By John Blee
It is Klee’s twittering machine I think of in "Dandelion" that is the rarest moving sculpture in that its dance is worthy of a choreographer.
"Sappho at the Cliff" depicts Sappho throwing herself off the cliff. Sappho is a wisp of hair and torn cloth, and has a lyre made out of safety pins and a nut. It is an amazing transformation -- cute but somehow it embodies a reverence for the great poet. We know Sappho mostly in fragments and Bradley’s fragments somehow are enough to convey some of her great passion.
Bradley’s art works while it is still as well. It is the freshness of his juxtapositions of found objects that make his sculptures lively and compelling. His work is exceptional in its daring scope and in its bravura delivery. Through May 19.
"Reprinted with permission from the Georgetowner"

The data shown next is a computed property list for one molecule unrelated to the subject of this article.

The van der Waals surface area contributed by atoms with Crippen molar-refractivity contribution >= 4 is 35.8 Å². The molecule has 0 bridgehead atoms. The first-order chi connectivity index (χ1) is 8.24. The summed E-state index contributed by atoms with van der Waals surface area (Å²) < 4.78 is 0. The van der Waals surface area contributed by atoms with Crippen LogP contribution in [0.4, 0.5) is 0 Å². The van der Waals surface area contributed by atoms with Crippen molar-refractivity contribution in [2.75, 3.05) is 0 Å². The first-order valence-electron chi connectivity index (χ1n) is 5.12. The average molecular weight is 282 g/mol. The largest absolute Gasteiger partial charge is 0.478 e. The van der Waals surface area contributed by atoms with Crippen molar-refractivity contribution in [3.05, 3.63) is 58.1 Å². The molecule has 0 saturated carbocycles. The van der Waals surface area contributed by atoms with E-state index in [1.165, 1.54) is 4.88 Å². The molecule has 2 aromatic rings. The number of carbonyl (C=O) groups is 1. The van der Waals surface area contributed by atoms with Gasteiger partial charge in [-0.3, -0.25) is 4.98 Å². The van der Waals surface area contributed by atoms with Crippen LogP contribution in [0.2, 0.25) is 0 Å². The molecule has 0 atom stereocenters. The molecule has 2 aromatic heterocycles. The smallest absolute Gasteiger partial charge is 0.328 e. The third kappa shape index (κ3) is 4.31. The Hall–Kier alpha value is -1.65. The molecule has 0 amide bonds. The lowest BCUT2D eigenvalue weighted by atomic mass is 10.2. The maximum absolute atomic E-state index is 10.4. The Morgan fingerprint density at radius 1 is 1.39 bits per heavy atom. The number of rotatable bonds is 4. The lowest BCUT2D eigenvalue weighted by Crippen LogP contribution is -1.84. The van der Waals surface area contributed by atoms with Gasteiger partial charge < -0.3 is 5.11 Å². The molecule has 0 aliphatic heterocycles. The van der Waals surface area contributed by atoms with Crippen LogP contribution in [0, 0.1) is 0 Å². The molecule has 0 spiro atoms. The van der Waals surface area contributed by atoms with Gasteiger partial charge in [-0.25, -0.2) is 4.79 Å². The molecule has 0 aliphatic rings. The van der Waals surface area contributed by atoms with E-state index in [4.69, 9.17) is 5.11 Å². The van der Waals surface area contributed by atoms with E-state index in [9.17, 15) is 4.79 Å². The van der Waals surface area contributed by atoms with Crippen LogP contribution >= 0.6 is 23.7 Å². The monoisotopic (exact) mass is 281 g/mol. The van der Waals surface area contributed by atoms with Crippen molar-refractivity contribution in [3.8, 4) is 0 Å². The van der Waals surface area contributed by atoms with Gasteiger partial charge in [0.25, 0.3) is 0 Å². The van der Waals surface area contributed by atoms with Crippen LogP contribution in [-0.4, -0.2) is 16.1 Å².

© Copyright 2004 The Georgetowner
Out in Bethesda, some have complained about the show at the Fraser Gallery (7700 Wisconsin Ave. Md., Tuesday through Saturday, 11:30 a.m.-6 p.m.) of Scott Hutchison's paintings of nudes. Catriona Fraser was given some rare (for a local gallery) television coverage, and she was asked to call back if someone threw a brick through the window. So far everything seems to be resolving peacefully, and the paintings of nudes are far from the pornographic (that they are accused of), and very much in the large-scale painterly tradition related to Al Leslie and Phil Pearlstein. Controversy has always enriched the whole modernist tradition of art and it is hoped that proves to be so here.